9. #39
    “I do not understand how a man can be a true believer, in whom sin is not the greatest burden, sorrow and trouble.”
  10. #40
    “Jumping from boulder to boulder and never falling, with a heavy pack, is easier than it sounds; you just can’t fall when you get into the rhythm of the dance.”
  11. #41
    “The conventional explanation, that God sends us the burden He knows that we are strong enough to handle it, has it all wrong. Fate, not God, sends us the problem.”
  12. #42
    “That which comprises the harshest burden, a king lifts first and sets down last. A king does not require service of those he leads but provides it to them...A king does not expend his substance to enslave men, but by his conduct and example makes them free.”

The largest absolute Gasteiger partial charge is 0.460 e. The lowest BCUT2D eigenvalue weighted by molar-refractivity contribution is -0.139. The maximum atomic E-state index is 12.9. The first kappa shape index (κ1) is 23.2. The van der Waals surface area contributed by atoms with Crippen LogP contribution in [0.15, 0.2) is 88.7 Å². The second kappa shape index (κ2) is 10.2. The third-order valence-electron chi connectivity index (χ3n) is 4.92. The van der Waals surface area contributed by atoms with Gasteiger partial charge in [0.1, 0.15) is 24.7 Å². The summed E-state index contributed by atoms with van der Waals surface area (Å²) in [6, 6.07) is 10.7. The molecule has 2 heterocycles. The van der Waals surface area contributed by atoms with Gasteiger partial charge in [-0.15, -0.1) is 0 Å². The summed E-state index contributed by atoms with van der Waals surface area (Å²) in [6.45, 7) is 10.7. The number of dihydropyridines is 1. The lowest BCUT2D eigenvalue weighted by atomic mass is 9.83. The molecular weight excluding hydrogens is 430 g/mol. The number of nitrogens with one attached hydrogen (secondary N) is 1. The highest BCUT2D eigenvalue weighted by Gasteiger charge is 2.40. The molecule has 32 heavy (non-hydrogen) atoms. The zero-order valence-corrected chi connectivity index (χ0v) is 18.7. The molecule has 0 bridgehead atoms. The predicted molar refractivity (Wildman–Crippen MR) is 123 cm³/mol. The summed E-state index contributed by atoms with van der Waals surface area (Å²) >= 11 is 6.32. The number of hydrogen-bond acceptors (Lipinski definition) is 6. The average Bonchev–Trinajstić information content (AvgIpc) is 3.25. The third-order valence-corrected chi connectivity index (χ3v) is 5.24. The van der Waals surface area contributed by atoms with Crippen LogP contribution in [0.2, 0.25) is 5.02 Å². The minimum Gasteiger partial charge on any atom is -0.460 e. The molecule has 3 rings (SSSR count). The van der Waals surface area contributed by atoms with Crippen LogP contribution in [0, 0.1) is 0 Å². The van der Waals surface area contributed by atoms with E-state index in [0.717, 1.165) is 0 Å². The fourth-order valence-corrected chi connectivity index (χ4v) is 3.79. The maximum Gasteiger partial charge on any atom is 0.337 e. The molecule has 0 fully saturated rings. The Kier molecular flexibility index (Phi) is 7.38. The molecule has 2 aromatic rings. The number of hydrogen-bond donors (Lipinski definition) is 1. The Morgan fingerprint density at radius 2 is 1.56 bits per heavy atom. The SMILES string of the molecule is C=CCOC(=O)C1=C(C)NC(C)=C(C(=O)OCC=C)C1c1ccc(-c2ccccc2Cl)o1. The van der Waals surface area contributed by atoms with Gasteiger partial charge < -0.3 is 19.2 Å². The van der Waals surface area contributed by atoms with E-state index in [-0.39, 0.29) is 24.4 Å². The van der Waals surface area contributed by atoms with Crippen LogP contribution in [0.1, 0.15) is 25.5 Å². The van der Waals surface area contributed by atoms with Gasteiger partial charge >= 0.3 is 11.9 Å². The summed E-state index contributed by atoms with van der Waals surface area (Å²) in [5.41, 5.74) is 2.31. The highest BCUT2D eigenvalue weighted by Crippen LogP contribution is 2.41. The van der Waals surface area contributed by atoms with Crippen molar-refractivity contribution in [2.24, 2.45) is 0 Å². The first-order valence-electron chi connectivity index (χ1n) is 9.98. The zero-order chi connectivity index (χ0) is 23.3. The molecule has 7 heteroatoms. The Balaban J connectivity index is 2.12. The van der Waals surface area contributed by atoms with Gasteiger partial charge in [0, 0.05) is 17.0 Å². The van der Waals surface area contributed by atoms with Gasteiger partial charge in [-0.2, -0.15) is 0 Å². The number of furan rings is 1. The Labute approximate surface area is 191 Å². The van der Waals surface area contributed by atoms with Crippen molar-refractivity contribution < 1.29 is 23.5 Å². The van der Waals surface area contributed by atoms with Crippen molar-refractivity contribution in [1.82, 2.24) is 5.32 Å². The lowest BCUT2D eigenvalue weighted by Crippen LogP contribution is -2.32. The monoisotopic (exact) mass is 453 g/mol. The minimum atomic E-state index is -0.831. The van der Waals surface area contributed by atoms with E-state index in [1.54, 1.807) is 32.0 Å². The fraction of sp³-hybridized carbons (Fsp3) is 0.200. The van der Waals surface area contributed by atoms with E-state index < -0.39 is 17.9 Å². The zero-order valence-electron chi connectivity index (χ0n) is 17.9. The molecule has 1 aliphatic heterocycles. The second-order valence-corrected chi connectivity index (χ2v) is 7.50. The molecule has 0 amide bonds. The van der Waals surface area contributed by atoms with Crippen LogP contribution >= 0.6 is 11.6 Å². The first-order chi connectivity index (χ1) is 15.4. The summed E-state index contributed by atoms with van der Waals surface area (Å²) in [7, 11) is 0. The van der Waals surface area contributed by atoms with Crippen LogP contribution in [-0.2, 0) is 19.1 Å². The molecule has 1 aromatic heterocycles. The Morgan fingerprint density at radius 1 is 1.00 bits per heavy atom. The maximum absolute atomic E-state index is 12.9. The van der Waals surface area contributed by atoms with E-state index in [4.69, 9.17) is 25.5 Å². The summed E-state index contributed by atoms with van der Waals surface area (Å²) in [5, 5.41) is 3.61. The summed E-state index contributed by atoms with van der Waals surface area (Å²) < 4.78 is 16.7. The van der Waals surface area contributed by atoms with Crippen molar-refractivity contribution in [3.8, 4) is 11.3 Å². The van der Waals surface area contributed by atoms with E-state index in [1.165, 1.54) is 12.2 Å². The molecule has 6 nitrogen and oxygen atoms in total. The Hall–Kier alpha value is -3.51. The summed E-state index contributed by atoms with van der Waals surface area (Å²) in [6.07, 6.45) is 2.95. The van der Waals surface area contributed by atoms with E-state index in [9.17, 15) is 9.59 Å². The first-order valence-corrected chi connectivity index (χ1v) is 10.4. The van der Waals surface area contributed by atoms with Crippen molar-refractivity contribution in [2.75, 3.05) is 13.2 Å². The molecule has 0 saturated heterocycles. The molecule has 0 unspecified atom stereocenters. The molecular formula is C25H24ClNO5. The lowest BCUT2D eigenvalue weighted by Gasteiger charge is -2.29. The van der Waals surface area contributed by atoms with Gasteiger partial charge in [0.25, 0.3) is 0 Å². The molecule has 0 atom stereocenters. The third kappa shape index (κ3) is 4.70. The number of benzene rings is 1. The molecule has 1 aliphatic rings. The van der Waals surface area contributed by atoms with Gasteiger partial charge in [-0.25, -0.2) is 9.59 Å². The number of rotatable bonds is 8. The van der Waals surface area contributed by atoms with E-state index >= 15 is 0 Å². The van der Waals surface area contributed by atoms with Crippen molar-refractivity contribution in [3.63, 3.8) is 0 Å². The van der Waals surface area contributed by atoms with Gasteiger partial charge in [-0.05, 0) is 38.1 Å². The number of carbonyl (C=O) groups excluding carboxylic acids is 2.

13. #43
    “Remembering a wrong is like carrying a burden on the mind.”

Books about war

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Diana’s White House Garden book
Picture book
6.5
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Ender's Game book
Chapter book
6.3
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Number the Stars book
Chapter book
5.6
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The Day War Came book
Picture book
5.5
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Josephine book
Picture book
5.5
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Lumber Jills book
Picture book
5.5
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Freedom Bird: A Tale of Hope and Courage book
Picture book
5.4
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Finding Winnie book
Picture book
5.3